Old American Sounds

In 2016, the borders between musical genres are disappearing like lines of coke on HBO’s Vinyl. And the cross-pollination isn’t only happening in hip-hop or EDM, in vintage styles with hybrid roots. Take Nashville, country music’s presumably hidebound headquarters. The liner notes towards the all-star concept album Southern Family – helmed by tradition-minded A-list producer Dave Cobb – call its heritage-themed songs “folk art,” which sounds right if the definition includes Otis Redding-style R&B (Anderson East’s “Learning”), Southern goth strings (Civil Wars vet John Paul White’s “Simple Song”) and foot-stomping gospel (Black Crowes brother Rich Robinson’s “The Way Home”). The most surprising cut can be a bluesy cover of “You Are My Sunshine,” by Morgane Stapleton and her husband, Chris Stapleton; essentially the most theologically pointed, Jason Isbell’s “God Is a Working Man”; and “Sweet By and By” is rebel country queen Miranda Lambert at her rootsiest. Nearly every track here shows a golden era of Southern music dawning.

Before going all Achtung Baby, Mumford & Sons made pop while fronting as folkies. The Lumineers keep that campfire burning on Cleopatra. There’s nothing as catchy for their New York City-dreaming hit “Ho Hey,” however it is long on tuneful sing-along invites driven by acoustic guitars, barroom piano, foot stomps and smoke-ring rhymes. See “Ophelia,” which often can make much more of its vaguely Shakespearean heroine; “Gun Song,” which dodges any Second Amendment stands; along with the title track, on what a lovelorn actress-turned-cabbie narrator is revealed being either dying, or crazy, or both. She deserves better.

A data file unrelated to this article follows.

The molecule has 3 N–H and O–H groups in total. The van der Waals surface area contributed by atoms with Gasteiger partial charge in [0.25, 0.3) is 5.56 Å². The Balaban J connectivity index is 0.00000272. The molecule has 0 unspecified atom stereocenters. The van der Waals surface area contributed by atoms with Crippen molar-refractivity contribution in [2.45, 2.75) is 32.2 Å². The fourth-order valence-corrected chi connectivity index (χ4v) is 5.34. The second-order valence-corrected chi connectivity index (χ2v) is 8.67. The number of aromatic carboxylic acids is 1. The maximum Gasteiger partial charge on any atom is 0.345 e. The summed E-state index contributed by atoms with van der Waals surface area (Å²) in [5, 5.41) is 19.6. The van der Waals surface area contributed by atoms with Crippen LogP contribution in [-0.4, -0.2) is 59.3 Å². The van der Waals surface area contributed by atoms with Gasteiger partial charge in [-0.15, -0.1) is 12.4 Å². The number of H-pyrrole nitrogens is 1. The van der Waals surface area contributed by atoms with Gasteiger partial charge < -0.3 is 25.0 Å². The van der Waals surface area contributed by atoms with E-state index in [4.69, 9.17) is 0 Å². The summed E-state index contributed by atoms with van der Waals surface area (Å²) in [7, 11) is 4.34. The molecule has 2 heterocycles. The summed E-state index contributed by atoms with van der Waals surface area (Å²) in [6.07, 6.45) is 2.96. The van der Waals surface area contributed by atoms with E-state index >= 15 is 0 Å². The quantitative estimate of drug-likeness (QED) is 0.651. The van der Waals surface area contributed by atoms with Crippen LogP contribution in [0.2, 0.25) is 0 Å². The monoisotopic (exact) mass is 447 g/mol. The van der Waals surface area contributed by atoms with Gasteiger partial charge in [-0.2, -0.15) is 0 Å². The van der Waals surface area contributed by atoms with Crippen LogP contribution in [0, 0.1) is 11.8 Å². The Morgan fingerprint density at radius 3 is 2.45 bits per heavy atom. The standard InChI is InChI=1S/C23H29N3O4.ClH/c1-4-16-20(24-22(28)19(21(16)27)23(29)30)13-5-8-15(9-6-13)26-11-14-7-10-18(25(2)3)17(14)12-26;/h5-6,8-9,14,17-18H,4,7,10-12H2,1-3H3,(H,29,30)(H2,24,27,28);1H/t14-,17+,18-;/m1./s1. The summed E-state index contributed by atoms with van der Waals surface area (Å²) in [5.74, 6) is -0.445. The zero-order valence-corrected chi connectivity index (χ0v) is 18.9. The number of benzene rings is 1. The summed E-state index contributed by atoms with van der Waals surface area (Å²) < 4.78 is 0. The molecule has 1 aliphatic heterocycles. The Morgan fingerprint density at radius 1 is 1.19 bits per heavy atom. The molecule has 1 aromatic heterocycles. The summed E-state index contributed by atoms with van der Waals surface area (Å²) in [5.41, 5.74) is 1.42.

After a folk outing regarding his mom as well as a session with blues harpist Charlie Musselwhite, Ben Harper extends the folk tradition to feature hair metal on his latest LP, making Hollywood and Vine be understood as Robert Johnson’s crossroads on “When Sex Was Dirty,” with plenty guitar sleaze. But Harper continues the protest folk tradition about the title track, not scared of using your message “murder” to go over Michael Brown and Trayvon Martin, or of suggesting there exists plenty of old-fashioned American guilt for everyone.

Ophelia by The Lumineers


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